The horses came in with good weight and showed a lot of color.
One band escaped by refusing to enter the trap.
While no horses captured today will be released back on the HA, the cattle continue to graze.
October 17, 2020: There were no round up operations today because of the weather.
We did watch as 20 stallions and 46 mares were released back on the Stewart Creek HMA today. Mares had been branded and treated with PZP-22.
October 16, 2020: 128 wild horses were captured and removed from pubic lands today and there was one death, however at the time of this report, the BLM has not relayed what the "acute" (result of the roundup) death entailed.
October 15, 2020: 78 wild horses were rounded up and removed today, and there were no injuries or deaths reported.
October 14, 2020: The roundup was canceled today due to a high wind warning in the area.
October 13, 2020: 75 wild horses were captured today and there were no injuries or deaths reported.
We watched this family running through the chute but then stop before they got any further. In a panic, they turn around looking for a different way out. Because there were two helicopters working different groups of horses in the same vicinity, we did not see exactly how the little family got free from the jute fence. Next thing you know, we were photographing them running away from the trap site with one of the helicopters in pursuit of them.
As they kept running, we noticed they were heading in our direction, getting closer to the public observation point, and that’s when the helicopter turned around and headed back. As the family of five ran past us, we were rooting them on. They were a beautiful family. And thanks to their tenacity, are still wild and free.
October 12, 2020: It was cold and very windy this morning when we arrived at our observation point. The trap site was about half a mile away, perhaps even further.
They brought in 84 horses today. No injuries, no deaths. They shipped 79 horses (from Saturday) to Cañon City, Colorado.
Tomorrow we’ll be at the same observation lookout, knee-deep in sagebrush. They are hoping to bring in 150 horses (providing it’s not too windy again) and the same amount on Wednesday. If so, they will wrap up Stewart Creek HMA and release the “keeper” horses back to the range on Thursday. Everything is always tentative.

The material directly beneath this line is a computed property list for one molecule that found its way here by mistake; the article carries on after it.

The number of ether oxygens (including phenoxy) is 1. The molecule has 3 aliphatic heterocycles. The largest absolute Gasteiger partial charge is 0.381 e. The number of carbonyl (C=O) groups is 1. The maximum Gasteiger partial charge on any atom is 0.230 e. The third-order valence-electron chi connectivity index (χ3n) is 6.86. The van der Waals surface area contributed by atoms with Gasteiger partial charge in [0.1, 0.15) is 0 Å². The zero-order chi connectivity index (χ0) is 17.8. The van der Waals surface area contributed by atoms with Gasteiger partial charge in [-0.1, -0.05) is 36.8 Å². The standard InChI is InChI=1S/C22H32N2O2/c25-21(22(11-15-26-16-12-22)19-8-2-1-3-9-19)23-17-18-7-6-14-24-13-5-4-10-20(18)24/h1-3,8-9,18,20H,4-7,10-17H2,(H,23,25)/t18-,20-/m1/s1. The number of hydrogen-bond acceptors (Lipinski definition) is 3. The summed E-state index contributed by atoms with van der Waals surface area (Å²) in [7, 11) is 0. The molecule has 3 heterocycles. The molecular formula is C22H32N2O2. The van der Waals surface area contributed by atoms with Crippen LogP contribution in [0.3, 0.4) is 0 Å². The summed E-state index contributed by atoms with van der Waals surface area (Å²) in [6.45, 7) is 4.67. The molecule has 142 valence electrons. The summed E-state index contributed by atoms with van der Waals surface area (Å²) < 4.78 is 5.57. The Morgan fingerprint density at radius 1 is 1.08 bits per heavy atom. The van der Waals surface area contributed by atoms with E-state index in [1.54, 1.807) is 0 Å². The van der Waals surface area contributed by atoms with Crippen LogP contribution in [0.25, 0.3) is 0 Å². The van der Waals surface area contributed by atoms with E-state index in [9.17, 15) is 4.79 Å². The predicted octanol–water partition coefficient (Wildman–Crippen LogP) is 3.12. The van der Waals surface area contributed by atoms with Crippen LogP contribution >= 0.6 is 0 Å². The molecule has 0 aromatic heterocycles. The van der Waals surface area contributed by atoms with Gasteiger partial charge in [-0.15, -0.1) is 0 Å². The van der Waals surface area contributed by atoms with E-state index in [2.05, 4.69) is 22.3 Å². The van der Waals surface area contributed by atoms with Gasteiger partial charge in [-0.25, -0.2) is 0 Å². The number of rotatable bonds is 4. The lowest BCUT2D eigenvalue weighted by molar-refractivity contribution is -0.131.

After that, they’ll move on to Lost Creek HMA.
This is a stallion who escaped from the jute chute. His family was captured, and it looked like he slowly trudged into the desert, his head hanging low from extreme exhaustion or very sad that he lost his family. He looked hopeless as he stopped to rest before moving on. It was really heartbreaking to watch, whatever the story.
The helicopters could not rein in this small herd. We were all rooting for them.
A heartbreaking scene in a beautiful area.
A stallion, who our observer Lynn Hanson called ‘Pale Face’ in the wild with his herd, and then again captured.
October 11, 2020: The roundup was canceled today due to high winds and rain.
October 10, 2020: The roundup began in the Stewart Creek HMA. Approximately 112 wild horses were rounded up and removed and no injuries or deaths were reported. However at the time of this report the BLM had not yet released the final total.
Photos by Lynn Hanson for AWHC.
Horses are coming off the 750,000 acre Complex in excellent body condition.
At one point during the day, the helicopter was scouting for approximately 2 hours and all it came back with was a small herd of 4 horses (photo above). This suggests both that the horses were running for an extremely long time, and that there are likely less horses in the Stewart Crek HMA than the BLM has stated.
A large group of horses was being brought in by the helicopter and a black foal diverted away from the herd. He was seen looking very dejected and exhausted as he walked in the opposition direction of his family. He was later brought in by a wrangler on horseback. Video shows that he toppled to the ground while being roped.
Privately-owned cows could be seen grazing within the Stewart Creek HMA. According to BLM's Environmental Assessment, there are approximately 1,265 cows grazing in this area currently.
The faces of freedom lost. Temporary holding.